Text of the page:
Principles of pharmacodynamics and their applications in veterinary pharmacology.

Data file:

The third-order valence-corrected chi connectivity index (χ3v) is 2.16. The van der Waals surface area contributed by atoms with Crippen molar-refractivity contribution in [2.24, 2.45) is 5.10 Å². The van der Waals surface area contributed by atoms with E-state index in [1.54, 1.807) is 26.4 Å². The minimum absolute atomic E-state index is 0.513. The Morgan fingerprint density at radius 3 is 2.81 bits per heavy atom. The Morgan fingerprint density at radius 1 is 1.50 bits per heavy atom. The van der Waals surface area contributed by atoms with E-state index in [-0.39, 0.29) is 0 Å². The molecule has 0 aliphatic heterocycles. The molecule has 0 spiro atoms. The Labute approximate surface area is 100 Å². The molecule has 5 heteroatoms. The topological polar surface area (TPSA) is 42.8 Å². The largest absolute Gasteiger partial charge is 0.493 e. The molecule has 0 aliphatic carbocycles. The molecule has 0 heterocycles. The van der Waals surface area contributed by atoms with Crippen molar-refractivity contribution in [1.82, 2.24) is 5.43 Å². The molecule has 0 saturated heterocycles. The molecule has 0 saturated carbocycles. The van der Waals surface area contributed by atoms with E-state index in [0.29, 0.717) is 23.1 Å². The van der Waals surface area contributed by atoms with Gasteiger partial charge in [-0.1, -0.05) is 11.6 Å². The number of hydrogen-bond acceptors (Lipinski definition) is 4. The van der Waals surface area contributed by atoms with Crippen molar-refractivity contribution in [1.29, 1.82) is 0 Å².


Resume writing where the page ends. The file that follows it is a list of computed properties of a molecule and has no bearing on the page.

ABSTRACT Pharmacodynamics (PDs) is the science of drug action on the body or on microorganisms and other parasites within or on the body. It may be studied at many organizational levels--sub-molecular, molecular, cellular, tissue/organ and whole body--using in vivo, ex vivo and in vitro methods and utilizing a wide range of techniques. A few drugs owe their PD properties to some physico-chemical property or action and, in such cases, detailed molecular drug structure plays little or no role in the response elicited. For the great majority of drugs, however, action on the body is crucially dependent on chemical structure, so that a very small change, e.g. substitution of a proton by a methyl group, can markedly alter the potency of the drug, even to the point of loss of activity. In the late 19th century and first half of the 20th century recognition of these facts by Langley, Ehrlich, Dale, Clarke and others provided the foundation for the receptor site hypothesis of drug action. According to these early ideas the drug, in order to elicit its effect, had to first combine with a specific 'target molecule' on either the cell surface or an intracellular organelle. It was soon realized that the 'right' chemical structure was required for drug-target site interaction (and the subsequent pharmacological response). In addition, from this requirement, for specificity of chemical structure requirement, developed not only the modern science of pharmacology but also that of toxicology. In relation to drug actions on microbes and parasites, for example, the early work of Ehrlich led to the introduction of molecules selectively toxic for them and relatively safe for the animal host. In the whole animal drugs may act on many target molecules in many tissues. These actions may lead to primary responses which, in turn, may induce secondary responses, that may either enhance or diminish the primary response. Therefore, it is common to investigate drug pharmacodynamics (PDs) in the first instance at molecular, cellular and tissue levels in vitro, so that the primary effects can be better understood without interference from the complexities involved in whole animal studies. When a drug, hormone or neurotransmitter combines with a target molecule, it is described as a ligand. Ligands are classified into two groups, agonists (which initiate a chain of reactions leading, usually via the release or formation of secondary messengers, to the response) and antagonists (which fail to initiate the transduction pathways but nevertheless compete with agonists for occupancy of receptor sites and thereby inhibit their actions). The parameters which characterize drug receptor interaction are affinity, efficacy, potency and sensitivity, each of which can be elucidated quantitatively for a particular drug acting on a particular receptor in a particular tissue. The most fundamental objective of PDs is to use the derived numerical values for these parameters to classify and sub-classify receptors and to compare and classify drugs on the basis of their affinity, efficacy, potency and sensitivity. This review introduces and summarizes the principles of PDs and illustrates them with examples drawn from both basic and veterinary pharmacology. Drugs acting on adrenoceptors and cardiovascular, non-steroidal anti-inflammatory and antimicrobial drugs are considered briefly to provide a foundation for subsequent reviews in this issue which deal with pharmacokinetic (PK)-PD modelling and integration of these drug classes. Drug action on receptors has many features in common with enzyme kinetics and gas adsorption onto surfaces, as defined by Michaelis-Menten and Langmuir absorption equations, respectively. These and other derived equations are outlined in this review. There is, however, no single theory which adequately explains all aspects of drug-receptor interaction. The early 'occupation' and 'rate' theories each explain some, but not all, experimental observations. From these basic theories the operational model and the two-state theory have been developed. For a discussion of more advanced theories see Kenakin (1997).